Basic money management in the family budget has to do with the ability to meet family expenses, manage and pay unexpected bills, and save for the future. Proper family budget management puts people in control of their money, helping them avoid financial stress and feel more secure.
What is a family budget?
Before establishing the importance of a family budget and its benefits, or how to make a family budget and stick to it, it is key to define the term. A budget is simply a way of planning the money you have – everything that comes into your hands (income) and everything that ends up going away (expenses).
So a family budget is when the head of a household or the family as a whole makes a plan for all the money in the household. The best family budgets are those that include all family members and their perspectives on household money management (at least to some degree).
Key aspects of family budget management:
Communication in the family plays a key role in good money management. Honest conversations as a couple, if you have one, can help you avoid conflicts that arise over money. It’s also important to involve children in budget management discussions so that all family members can more easily achieve their goals together.
Why is it a good idea to have a family budget?
A family budget is essential for people to be able to manage their money correctly, and for them to be able to achieve all their financial goals.
The family budget can help people to:
- Spend your money more wisely on must-haves: These are family necessities.
- Saving money for things family members like and can’t live without are family wants.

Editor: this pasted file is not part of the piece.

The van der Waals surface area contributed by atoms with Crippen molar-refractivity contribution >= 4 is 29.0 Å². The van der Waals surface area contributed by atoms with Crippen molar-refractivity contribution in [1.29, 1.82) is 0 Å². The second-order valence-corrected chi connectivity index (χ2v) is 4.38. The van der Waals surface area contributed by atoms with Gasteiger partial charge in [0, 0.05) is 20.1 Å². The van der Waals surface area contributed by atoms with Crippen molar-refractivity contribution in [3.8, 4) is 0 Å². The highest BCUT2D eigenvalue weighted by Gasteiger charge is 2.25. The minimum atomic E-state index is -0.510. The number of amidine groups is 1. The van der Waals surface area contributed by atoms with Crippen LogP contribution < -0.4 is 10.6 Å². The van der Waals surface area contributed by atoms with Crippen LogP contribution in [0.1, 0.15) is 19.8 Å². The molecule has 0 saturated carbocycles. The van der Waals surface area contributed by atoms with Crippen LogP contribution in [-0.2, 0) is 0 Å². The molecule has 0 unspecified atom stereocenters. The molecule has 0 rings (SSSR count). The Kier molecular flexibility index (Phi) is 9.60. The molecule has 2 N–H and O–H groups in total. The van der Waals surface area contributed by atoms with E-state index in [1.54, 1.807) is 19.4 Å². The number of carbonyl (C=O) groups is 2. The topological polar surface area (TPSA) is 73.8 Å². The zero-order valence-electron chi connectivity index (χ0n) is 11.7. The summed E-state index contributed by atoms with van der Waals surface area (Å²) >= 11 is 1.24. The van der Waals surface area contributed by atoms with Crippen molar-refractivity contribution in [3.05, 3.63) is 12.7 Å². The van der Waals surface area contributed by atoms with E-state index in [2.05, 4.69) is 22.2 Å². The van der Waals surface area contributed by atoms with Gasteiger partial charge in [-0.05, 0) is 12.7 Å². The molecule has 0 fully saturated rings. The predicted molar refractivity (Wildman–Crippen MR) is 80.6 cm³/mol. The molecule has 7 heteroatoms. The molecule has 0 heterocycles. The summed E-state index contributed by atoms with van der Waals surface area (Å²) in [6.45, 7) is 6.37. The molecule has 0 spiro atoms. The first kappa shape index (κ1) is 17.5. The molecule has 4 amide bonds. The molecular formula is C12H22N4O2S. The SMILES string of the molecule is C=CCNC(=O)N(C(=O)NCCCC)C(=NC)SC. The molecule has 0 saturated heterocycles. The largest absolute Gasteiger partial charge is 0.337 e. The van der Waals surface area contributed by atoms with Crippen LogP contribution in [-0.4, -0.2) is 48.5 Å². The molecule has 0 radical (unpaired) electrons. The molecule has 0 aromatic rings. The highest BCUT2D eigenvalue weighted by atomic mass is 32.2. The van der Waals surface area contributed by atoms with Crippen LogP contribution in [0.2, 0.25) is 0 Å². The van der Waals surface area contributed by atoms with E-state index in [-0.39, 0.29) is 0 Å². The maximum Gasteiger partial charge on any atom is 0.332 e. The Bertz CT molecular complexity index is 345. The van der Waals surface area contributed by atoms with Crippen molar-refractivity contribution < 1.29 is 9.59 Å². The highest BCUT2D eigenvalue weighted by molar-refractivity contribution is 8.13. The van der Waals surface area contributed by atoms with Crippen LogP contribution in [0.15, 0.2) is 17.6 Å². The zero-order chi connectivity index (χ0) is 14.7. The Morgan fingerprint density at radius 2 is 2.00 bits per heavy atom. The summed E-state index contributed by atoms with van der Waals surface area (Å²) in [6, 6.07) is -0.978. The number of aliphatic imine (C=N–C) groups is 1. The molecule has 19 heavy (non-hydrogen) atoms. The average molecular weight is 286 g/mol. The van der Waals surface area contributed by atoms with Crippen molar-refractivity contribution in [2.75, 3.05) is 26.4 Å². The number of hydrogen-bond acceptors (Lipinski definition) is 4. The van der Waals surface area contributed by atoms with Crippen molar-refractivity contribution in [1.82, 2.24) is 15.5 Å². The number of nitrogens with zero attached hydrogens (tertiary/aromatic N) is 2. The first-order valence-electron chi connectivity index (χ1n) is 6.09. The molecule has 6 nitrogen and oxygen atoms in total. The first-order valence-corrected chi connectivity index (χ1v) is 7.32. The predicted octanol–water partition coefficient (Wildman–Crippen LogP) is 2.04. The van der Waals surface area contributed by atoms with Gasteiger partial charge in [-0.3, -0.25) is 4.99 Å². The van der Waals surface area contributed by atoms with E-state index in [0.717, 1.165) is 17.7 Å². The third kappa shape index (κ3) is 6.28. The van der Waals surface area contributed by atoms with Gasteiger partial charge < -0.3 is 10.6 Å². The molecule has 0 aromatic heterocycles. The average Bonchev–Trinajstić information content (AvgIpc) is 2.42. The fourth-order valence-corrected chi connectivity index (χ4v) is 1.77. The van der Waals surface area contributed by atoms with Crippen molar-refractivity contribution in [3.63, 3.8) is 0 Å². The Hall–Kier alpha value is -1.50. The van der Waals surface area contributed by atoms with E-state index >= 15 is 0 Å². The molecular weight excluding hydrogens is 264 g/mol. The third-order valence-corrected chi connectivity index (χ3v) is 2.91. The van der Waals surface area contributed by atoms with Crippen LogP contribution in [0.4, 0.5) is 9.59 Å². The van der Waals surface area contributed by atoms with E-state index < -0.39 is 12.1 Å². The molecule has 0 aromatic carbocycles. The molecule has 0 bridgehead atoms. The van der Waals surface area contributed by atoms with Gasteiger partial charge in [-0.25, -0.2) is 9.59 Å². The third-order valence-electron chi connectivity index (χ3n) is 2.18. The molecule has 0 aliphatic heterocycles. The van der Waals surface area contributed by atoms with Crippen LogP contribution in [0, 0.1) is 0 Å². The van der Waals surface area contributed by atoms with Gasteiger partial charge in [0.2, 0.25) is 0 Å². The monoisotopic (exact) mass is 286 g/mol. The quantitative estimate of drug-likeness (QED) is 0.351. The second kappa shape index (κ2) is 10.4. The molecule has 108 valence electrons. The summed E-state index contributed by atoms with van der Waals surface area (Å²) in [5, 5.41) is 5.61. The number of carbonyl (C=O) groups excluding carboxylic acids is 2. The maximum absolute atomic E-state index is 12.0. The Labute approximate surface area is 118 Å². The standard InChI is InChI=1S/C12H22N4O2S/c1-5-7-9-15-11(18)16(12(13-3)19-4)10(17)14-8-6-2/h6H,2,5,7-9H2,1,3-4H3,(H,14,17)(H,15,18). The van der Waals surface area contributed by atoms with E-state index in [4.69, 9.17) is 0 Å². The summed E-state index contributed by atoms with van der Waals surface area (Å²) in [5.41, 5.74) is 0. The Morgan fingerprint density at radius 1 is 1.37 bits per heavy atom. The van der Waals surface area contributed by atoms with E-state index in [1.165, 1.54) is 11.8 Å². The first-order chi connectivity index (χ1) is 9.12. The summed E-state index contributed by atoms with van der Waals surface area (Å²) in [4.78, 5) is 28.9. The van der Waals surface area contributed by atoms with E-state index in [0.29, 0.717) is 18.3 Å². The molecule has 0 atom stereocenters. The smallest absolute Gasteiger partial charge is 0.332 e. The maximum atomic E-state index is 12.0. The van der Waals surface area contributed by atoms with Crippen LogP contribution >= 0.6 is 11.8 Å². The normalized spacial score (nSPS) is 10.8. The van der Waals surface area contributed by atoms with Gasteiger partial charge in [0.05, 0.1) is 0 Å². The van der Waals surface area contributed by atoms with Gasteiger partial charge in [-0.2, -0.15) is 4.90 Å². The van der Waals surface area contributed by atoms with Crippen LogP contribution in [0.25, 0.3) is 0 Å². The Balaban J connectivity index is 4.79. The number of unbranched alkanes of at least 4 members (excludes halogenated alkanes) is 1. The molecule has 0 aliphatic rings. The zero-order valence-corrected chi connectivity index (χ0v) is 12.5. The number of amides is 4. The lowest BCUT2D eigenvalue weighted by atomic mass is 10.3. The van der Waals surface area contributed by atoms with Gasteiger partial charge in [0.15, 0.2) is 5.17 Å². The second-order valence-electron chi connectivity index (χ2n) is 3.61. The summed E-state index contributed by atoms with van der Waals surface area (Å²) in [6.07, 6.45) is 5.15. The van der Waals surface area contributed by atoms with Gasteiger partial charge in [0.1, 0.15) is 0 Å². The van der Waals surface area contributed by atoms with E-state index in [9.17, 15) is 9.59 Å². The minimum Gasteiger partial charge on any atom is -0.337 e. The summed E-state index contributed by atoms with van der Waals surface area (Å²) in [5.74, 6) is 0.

- Being able to have money for unforeseen expenses. For example, if the car breaks down and needs to be repaired, or if a family member gets sick and needs special care.
- You stop accidental overspending.
Establishing a way to manage the money a family needs for everyday essentials like food, housing, basic services like gas, electricity, telephone and water, transportation and medical services can help people ensure that they have enough resources for unexpected expenses and emergencies.
Important: The family budget can help people meet their needs, controlling their money wisely. It also helps them avoid debt, allows them to enjoy family life, and saves the family from spending too much time and energy worrying about their finances.
What are the benefits of having a family budget?
A family budget has multiple benefits. Here are the three most notable benefits of this financial management tool:
- The family will stop worrying about where the money is going, and instead, start deciding where they want their money to go.
- All members of the family will be clear about what happens to the money in the home.
- The leaders of the home, the parents, will show their children that money is not a taboo subject and will teach them the correct ways to manage it, establishing clear lines of communication.
How to make a family budget in three easy steps
Step 1. List your income
The first step here is to make a list of your household income – also known as the money you plan to earn throughout the month. These are the income of the parents, of one of the parents, or of the people who contribute to the support of the household.
The family should start listing the checks they receive and forget to record the payments or the extra money that can come in when doing part-time jobs, or when doing garage sales, freelance work, or any other similar type of activity…
Step 2. Make a list of your expenses
Now that we have a plan for the money coming in, we can also start planning and recording the money going out. It’s time to make a list of family expenses. (A tip that can help: Open a bank account or look at your bank statement so you can review and estimate your expenses.
Four main areas can be covered to start keeping track of expenses properly: Food, bills, housing, and transportation.